If you understand the above section, then you can now identify whether a reaction is exothermic or endothermic. If it gives off one of the above three types of energy then it's exothermic, if it absorbs it, then it's endothermic. The question that still hasn't been answered, though is why? Why are some reactions exothermic while others are endothermic, and why does energy have to be absorbed or released at all?
The answer lies in chemical bonds. Chemical bonds have bond energies associated with them. This bond energy is the amount energy that it takes to break the bonds, and also the amount of the energy that is released when the bonds are formed. Consequently, if the bonds in your reactants have a higher total bond energy than your products, the reaction will be endothermic. If they have a lower total bond energy, it will be exothermic.
The reason for this is the law of conservation of energy, which states that energy cannot be created or destroyed; it can only change forms. In this case, it would mean that whatever energy was used to break the bond will be released if the bond is reformed. For example:
Suppose we have a C-H bond somewhere, and we wanted to break that bond apart into a C and an H. We'd have to put in some amount of energy. Let's call this amount 'x'. Once we put in x energy, by say, adding heat, the C-H bond will break apart. What happened to 'x' though? The conservation of energy law says that 'x' didn't just disappear; it just took on another form, in this case exciting the electrons in C and H. Some of the energy went to the C atom and some went to the H atom. If the C-H bond reformed, then 'x' would be released again. If the C went off and recombined with a different molecule (let's say a Cl), and so did the H (with an F, for instance). Then the energy released from the new pairings would be 'x' plus whatever energy the Cl and F had stored.
Many chemical reactions release energy in the form of heat, light, or sound. These are exothermic reactions. Exothermic reactions may occur spontaneously and result in higher randomness or entropy (ΔS > 0) of the system. They are denoted by a negative heat flow (heat is lost to the surroundings) and decrease in enthalpy (ΔH < 0). In the lab, exothermic reactions produce heat or may even be explosive.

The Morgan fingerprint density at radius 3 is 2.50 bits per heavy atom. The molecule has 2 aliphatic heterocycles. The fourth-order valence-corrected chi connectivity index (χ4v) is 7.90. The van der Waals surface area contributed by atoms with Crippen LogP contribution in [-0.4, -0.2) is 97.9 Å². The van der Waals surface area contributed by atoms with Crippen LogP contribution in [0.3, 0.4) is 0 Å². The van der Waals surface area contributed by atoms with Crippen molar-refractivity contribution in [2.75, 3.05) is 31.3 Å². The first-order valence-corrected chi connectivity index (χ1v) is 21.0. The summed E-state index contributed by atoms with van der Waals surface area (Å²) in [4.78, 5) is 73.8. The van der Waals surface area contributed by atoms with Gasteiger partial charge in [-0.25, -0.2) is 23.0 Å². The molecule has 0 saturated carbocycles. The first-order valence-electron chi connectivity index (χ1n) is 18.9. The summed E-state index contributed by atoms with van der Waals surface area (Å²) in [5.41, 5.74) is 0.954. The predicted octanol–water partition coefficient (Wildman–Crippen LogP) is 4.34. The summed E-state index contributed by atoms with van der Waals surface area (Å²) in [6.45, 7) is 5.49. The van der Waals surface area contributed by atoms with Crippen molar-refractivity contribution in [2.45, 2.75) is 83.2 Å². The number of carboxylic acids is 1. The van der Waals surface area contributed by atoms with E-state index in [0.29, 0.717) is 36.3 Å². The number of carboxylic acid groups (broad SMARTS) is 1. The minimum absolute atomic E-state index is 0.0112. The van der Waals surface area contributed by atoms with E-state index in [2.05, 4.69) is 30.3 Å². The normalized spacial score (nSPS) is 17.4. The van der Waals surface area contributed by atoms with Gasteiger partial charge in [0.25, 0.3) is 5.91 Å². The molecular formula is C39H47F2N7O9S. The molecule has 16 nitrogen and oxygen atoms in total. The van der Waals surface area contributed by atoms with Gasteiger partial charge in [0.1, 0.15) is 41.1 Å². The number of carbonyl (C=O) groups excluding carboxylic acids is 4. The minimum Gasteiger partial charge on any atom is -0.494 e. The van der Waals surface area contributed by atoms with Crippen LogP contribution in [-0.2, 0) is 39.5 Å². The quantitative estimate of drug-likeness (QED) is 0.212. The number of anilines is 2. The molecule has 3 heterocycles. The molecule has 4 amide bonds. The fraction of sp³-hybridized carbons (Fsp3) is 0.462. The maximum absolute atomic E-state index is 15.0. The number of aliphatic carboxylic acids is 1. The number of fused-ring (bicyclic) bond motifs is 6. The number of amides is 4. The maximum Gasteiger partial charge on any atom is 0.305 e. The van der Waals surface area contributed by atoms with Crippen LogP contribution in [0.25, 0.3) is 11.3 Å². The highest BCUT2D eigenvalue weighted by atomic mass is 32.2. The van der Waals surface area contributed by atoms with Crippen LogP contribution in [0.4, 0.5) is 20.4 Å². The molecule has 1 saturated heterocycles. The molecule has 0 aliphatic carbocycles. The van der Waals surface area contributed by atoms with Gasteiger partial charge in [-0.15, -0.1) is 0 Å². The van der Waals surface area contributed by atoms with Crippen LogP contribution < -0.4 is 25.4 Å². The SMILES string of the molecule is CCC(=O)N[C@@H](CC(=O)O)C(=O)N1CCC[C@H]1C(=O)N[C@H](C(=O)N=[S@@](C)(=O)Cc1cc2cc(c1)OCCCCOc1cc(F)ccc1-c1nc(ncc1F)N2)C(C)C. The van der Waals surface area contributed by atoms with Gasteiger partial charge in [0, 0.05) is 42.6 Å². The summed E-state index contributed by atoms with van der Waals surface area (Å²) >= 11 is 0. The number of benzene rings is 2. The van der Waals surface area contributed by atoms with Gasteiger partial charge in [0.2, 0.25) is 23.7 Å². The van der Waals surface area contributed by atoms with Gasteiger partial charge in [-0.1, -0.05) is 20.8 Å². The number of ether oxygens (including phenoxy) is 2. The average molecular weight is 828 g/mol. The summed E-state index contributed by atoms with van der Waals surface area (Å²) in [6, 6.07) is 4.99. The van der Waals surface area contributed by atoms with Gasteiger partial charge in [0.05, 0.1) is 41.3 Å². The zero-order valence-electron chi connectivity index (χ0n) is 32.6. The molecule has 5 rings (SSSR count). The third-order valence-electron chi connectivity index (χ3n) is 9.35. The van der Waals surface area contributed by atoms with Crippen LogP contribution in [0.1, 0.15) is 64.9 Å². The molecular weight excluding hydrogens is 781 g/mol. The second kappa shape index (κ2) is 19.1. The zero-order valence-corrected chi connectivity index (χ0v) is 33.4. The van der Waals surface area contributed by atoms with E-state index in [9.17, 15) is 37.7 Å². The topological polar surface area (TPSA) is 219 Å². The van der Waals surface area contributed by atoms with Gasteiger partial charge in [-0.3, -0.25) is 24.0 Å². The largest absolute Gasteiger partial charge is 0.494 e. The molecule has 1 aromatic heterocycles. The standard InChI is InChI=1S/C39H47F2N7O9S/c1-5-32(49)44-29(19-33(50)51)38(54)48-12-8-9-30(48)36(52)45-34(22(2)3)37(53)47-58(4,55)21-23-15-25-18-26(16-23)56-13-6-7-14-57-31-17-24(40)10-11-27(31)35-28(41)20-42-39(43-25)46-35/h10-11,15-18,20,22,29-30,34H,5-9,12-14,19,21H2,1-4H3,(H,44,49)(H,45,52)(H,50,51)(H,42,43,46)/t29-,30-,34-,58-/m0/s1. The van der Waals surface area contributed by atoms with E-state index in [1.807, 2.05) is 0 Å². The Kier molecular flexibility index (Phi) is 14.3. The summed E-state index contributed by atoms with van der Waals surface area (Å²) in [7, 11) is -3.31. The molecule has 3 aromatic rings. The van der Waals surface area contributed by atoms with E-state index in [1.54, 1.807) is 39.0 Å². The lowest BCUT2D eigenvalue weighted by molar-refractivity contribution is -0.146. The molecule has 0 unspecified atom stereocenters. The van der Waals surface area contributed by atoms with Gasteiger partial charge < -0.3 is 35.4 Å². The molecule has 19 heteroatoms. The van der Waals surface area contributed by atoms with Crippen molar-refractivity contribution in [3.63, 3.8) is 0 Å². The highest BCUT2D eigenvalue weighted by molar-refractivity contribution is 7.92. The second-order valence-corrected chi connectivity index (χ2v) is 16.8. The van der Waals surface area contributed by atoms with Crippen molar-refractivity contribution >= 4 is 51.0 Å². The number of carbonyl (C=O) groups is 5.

There are other chemical reactions that must absorb energy in order to proceed. These are endothermic reactions. Endothermic reactions cannot occur spontaneously. Work must be done in order to get these reactions to occur. When endothermic reactions absorb energy, a temperature drop is measured during the reaction. Endothermic reactions are characterized by positive heat flow (into the reaction) and an increase in enthalpy (+ΔH).
An exothermic reaction is one in which heat is produced as one of the end products. Â Examples of exothermic reactions from our daily life are combustion like the burning of a candle, wood, and neutralization reactions. In an endothermic reaction, the opposite happens. In this reaction, heat is absorbed. Or more exactly, heat is required to complete the reaction. Photosynthesis in plants is a chemical endothermic reaction. In this process, the chloroplasts in the leaves absorb the sunlight. Without sunlight or some other similar source of energy, this reaction cannot be completed.
In exothermic reactions the enthalpy change is always negative while in endothermic reactions the enthalpy change is always positive. This is due to the releasing and absorption of heat energy in the reactions, respectively. The end products are stable in exothermic reactions. The end products of endothermic reactions are less stable. This is due to the weak bonds formed.